Russian newspaper plans to arm journalists following knife attack on radio host
“They have left me no other options. I would send some of my staff to study [how to use guns], we will sign an official contract with the Russian Interior Ministry,” editor-in-chief Dmitry Muratov said in an interview with Echo of Moscow radio. “We will order and buy some non-lethal pistols, obtain licenses for them. We will also provide reporters with other security means, I would prefer not to describe them right now,” he added.
Russian law allows citizens to carry special non-lethal pistols modified to fire over-bore caliber rubber bullets, commonly known in the country as “traumatic guns.”
“I am responsible for our staff. Maybe I will later regret these words, but I plan to arm our staff members. I have no other way [to protect them], we have been through a great many attacks ,” the editor added.
When asked to give examples of such attacks, Muratov mentioned the murders of Anna Politkovskaya, Natalya Estemirova and Igor Domnikov, as well as assaults on Oleg Kashin, Yuliya Latynina and Yelena Kostyuchenko, and the murder of opposition politician Boris Nemtsov.
He said that the Russian authorities were not responsible for these crimes, but it was their responsibility to solve them. “When such attacks are not solved people start getting a feeling of impunity,” the journalist stated. Some of the cases mentioned by Muratov, such as the killing of the Chechen rights advocate Natalya Estemirova, are still at the investigation stage, while others, such as the killing of Anna Politkovskaya and Boris Nemtsov, have ended in trials.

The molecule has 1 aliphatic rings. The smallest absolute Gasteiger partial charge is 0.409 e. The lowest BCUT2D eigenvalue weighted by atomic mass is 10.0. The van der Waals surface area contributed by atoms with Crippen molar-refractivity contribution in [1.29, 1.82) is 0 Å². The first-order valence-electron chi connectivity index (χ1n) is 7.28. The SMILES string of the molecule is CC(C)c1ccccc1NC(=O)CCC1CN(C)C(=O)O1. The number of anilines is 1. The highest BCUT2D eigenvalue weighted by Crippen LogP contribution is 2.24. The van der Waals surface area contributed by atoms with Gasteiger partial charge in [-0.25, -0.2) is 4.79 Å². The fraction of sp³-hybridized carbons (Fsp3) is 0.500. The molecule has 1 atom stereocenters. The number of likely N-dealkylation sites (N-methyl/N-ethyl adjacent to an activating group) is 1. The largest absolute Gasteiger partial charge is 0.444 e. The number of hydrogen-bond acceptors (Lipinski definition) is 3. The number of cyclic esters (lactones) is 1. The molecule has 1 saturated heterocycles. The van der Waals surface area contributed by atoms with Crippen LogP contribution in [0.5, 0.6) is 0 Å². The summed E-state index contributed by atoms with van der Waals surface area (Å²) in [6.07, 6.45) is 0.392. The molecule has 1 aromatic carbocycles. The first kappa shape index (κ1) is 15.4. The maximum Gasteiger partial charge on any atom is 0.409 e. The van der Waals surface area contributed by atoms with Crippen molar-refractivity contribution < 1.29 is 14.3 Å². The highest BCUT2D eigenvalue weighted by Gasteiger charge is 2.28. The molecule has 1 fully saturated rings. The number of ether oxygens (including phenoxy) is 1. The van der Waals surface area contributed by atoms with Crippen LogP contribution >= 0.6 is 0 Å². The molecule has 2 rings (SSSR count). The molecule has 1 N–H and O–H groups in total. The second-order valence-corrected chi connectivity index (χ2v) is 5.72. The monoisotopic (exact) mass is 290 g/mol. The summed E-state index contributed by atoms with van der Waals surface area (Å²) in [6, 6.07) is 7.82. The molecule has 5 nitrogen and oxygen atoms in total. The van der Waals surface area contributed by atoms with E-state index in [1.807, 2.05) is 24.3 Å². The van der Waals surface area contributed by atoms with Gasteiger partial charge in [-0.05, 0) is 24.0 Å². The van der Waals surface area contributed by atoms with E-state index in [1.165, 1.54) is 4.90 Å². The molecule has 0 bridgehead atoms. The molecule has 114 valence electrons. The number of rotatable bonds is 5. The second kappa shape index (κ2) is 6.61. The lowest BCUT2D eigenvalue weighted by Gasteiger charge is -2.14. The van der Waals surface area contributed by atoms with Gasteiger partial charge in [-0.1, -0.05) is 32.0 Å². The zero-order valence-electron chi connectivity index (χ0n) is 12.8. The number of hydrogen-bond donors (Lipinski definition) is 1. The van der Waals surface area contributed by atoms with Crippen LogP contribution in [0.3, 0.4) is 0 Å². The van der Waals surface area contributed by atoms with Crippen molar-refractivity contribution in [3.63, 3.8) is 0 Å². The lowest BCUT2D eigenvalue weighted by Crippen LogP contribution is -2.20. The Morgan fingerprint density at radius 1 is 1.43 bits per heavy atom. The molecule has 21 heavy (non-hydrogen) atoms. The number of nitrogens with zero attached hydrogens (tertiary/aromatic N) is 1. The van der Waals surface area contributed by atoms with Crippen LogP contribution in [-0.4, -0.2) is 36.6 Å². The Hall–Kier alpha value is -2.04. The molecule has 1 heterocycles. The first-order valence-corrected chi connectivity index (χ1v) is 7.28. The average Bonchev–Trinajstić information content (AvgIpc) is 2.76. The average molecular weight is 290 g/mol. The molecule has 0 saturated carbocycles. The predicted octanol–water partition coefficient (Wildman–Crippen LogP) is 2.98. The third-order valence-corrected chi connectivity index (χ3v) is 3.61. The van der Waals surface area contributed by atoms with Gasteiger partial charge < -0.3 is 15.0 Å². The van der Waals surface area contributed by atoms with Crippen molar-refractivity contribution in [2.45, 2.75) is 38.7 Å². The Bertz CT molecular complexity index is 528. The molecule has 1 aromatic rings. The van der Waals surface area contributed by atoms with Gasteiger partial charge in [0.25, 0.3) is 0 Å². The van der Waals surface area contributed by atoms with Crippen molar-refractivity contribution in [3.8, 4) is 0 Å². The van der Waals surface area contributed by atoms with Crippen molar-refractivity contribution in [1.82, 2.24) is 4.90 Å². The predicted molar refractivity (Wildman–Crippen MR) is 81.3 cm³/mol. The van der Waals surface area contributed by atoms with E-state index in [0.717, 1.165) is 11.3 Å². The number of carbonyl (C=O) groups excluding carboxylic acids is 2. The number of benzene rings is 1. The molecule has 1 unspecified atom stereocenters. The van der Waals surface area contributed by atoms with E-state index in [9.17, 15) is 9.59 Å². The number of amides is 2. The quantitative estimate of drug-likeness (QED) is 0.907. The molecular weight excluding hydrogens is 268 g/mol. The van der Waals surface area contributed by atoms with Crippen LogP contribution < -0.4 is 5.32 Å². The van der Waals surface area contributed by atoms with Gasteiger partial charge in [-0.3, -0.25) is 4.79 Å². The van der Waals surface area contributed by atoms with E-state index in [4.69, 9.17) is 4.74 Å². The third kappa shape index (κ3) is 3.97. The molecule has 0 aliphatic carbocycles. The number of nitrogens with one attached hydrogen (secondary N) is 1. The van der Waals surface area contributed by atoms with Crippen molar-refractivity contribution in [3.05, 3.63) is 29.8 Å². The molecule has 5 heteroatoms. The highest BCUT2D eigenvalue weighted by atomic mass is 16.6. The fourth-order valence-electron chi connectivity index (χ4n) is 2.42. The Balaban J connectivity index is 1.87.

On Monday this week, an attacker armed with a knife and pepper spray forced his way into the offices of the Echo of Moscow radio station and stabbed one of its talk show hosts, Tatyana Felgengauer, in the neck. The journalist survived, but remains in hospital. The attacker was detained and charged with attempted murder. During initial questioning he told investigators that he was a dual national of Russia and Israel and that the victim had tormented him via a “telepathic connection” since 2012, yet he had no intention of killing her.
On Wednesday, Felgengauer’s lawyer, Sergey Badamshin, told Interfax that to his knowledge, investigators were looking into two main possibilities – an assault caused by psychological problems of the attacker, and “a pre-planned action using a specially prepared person,” but gave no further details on the latter.
On Thursday, the PR department of the Kalashnikov corporation – one of the major producers of firearms in Russia – released a statement promising a 10-percent discount to journalists who decide to purchase a non-lethal gun from the company’s web store. It also said that Kalashnikov’s experts would provide free advice to any reporter on the proper use of non-lethal weapons, if required.